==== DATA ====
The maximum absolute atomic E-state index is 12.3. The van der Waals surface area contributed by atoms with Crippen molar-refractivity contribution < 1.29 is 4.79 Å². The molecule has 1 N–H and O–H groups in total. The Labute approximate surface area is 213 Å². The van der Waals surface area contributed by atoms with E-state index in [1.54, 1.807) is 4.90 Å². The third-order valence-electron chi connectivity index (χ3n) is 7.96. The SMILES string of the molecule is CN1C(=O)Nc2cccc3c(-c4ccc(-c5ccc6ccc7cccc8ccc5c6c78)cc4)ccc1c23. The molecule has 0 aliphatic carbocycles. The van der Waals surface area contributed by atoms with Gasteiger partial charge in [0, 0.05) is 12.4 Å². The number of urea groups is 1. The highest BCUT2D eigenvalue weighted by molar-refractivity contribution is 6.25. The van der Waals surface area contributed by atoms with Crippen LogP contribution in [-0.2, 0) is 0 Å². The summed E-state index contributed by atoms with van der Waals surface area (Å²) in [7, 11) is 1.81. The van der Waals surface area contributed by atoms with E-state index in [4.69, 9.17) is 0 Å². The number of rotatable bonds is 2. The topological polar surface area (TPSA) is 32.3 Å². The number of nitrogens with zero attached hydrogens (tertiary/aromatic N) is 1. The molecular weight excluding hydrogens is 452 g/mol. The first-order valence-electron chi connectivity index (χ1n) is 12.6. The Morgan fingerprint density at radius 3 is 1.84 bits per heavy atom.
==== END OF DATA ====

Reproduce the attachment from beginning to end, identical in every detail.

The maximum absolute atomic E-state index is 12.3. The van der Waals surface area contributed by atoms with Crippen molar-refractivity contribution < 1.29 is 4.79 Å². The molecule has 1 N–H and O–H groups in total. The Labute approximate surface area is 213 Å². The van der Waals surface area contributed by atoms with E-state index in [1.54, 1.807) is 4.90 Å². The third-order valence-electron chi connectivity index (χ3n) is 7.96. The SMILES string of the molecule is CN1C(=O)Nc2cccc3c(-c4ccc(-c5ccc6ccc7cccc8ccc5c6c78)cc4)ccc1c23. The molecule has 0 aliphatic carbocycles. The van der Waals surface area contributed by atoms with Gasteiger partial charge in [0, 0.05) is 12.4 Å². The number of urea groups is 1. The highest BCUT2D eigenvalue weighted by molar-refractivity contribution is 6.25. The van der Waals surface area contributed by atoms with Crippen LogP contribution in [-0.2, 0) is 0 Å². The summed E-state index contributed by atoms with van der Waals surface area (Å²) in [7, 11) is 1.81. The van der Waals surface area contributed by atoms with E-state index in [4.69, 9.17) is 0 Å². The number of rotatable bonds is 2. The topological polar surface area (TPSA) is 32.3 Å². The number of nitrogens with zero attached hydrogens (tertiary/aromatic N) is 1. The molecular weight excluding hydrogens is 452 g/mol. The first-order valence-electron chi connectivity index (χ1n) is 12.6. The Morgan fingerprint density at radius 3 is 1.84 bits per heavy atom.